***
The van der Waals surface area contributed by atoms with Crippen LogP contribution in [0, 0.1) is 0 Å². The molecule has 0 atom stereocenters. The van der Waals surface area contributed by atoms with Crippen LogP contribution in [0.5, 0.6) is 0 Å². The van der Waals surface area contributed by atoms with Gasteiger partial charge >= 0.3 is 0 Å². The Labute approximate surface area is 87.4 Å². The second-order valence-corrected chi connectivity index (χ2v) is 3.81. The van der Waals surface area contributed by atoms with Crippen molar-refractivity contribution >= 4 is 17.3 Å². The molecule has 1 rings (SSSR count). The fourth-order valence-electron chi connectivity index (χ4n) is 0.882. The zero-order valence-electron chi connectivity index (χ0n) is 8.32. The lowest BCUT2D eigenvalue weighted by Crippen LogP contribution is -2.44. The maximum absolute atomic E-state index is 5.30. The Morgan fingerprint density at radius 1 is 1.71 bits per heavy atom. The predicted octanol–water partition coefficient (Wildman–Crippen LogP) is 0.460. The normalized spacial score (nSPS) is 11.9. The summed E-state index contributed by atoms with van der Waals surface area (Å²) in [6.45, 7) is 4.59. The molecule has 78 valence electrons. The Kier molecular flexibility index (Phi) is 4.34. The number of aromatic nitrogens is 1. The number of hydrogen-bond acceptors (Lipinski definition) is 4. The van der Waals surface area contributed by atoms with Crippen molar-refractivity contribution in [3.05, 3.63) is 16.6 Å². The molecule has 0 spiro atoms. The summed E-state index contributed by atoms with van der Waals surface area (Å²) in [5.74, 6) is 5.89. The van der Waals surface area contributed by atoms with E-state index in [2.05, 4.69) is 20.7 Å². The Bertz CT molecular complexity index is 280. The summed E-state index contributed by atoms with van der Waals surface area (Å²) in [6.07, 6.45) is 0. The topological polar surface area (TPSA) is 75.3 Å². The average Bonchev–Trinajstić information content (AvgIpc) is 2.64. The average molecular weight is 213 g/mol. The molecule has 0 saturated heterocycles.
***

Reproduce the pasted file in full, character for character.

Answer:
The van der Waals surface area contributed by atoms with Crippen LogP contribution in [0, 0.1) is 0 Å². The molecule has 0 atom stereocenters. The van der Waals surface area contributed by atoms with Crippen LogP contribution in [0.5, 0.6) is 0 Å². The van der Waals surface area contributed by atoms with Gasteiger partial charge >= 0.3 is 0 Å². The Labute approximate surface area is 87.4 Å². The second-order valence-corrected chi connectivity index (χ2v) is 3.81. The van der Waals surface area contributed by atoms with Crippen molar-refractivity contribution >= 4 is 17.3 Å². The molecule has 1 rings (SSSR count). The fourth-order valence-electron chi connectivity index (χ4n) is 0.882. The zero-order valence-electron chi connectivity index (χ0n) is 8.32. The lowest BCUT2D eigenvalue weighted by Crippen LogP contribution is -2.44. The maximum absolute atomic E-state index is 5.30. The Morgan fingerprint density at radius 1 is 1.71 bits per heavy atom. The predicted octanol–water partition coefficient (Wildman–Crippen LogP) is 0.460. The normalized spacial score (nSPS) is 11.9. The summed E-state index contributed by atoms with van der Waals surface area (Å²) in [6.45, 7) is 4.59. The molecule has 78 valence electrons. The Kier molecular flexibility index (Phi) is 4.34. The number of aromatic nitrogens is 1. The number of hydrogen-bond acceptors (Lipinski definition) is 4. The van der Waals surface area contributed by atoms with Crippen molar-refractivity contribution in [3.05, 3.63) is 16.6 Å². The molecule has 0 spiro atoms. The summed E-state index contributed by atoms with van der Waals surface area (Å²) in [5.74, 6) is 5.89. The van der Waals surface area contributed by atoms with E-state index in [2.05, 4.69) is 20.7 Å². The Bertz CT molecular complexity index is 280. The summed E-state index contributed by atoms with van der Waals surface area (Å²) in [6.07, 6.45) is 0. The topological polar surface area (TPSA) is 75.3 Å². The average Bonchev–Trinajstić information content (AvgIpc) is 2.64. The average molecular weight is 213 g/mol. The molecule has 0 saturated heterocycles.